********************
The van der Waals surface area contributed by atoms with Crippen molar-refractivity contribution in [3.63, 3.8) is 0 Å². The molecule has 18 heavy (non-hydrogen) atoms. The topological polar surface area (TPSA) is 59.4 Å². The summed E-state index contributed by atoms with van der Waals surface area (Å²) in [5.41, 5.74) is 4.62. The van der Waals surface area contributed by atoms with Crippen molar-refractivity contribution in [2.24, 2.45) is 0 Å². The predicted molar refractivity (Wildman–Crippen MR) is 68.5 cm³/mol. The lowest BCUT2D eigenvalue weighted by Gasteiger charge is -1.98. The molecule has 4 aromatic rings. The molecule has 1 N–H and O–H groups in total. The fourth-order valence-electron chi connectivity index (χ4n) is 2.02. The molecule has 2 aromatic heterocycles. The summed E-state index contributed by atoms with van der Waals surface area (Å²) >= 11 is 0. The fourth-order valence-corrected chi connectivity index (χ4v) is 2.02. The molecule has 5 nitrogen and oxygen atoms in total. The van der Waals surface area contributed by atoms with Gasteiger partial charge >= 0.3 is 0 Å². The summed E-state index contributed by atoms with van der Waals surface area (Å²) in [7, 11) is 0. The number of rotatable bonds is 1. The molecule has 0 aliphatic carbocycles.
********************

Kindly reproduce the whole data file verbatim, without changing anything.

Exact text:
The van der Waals surface area contributed by atoms with Crippen molar-refractivity contribution in [3.63, 3.8) is 0 Å². The molecule has 18 heavy (non-hydrogen) atoms. The topological polar surface area (TPSA) is 59.4 Å². The summed E-state index contributed by atoms with van der Waals surface area (Å²) in [5.41, 5.74) is 4.62. The van der Waals surface area contributed by atoms with Crippen molar-refractivity contribution in [2.24, 2.45) is 0 Å². The predicted molar refractivity (Wildman–Crippen MR) is 68.5 cm³/mol. The lowest BCUT2D eigenvalue weighted by Gasteiger charge is -1.98. The molecule has 4 aromatic rings. The molecule has 1 N–H and O–H groups in total. The fourth-order valence-electron chi connectivity index (χ4n) is 2.02. The molecule has 2 aromatic heterocycles. The summed E-state index contributed by atoms with van der Waals surface area (Å²) >= 11 is 0. The fourth-order valence-corrected chi connectivity index (χ4v) is 2.02. The molecule has 5 nitrogen and oxygen atoms in total. The van der Waals surface area contributed by atoms with Gasteiger partial charge >= 0.3 is 0 Å². The summed E-state index contributed by atoms with van der Waals surface area (Å²) in [7, 11) is 0. The number of rotatable bonds is 1. The molecule has 0 aliphatic carbocycles.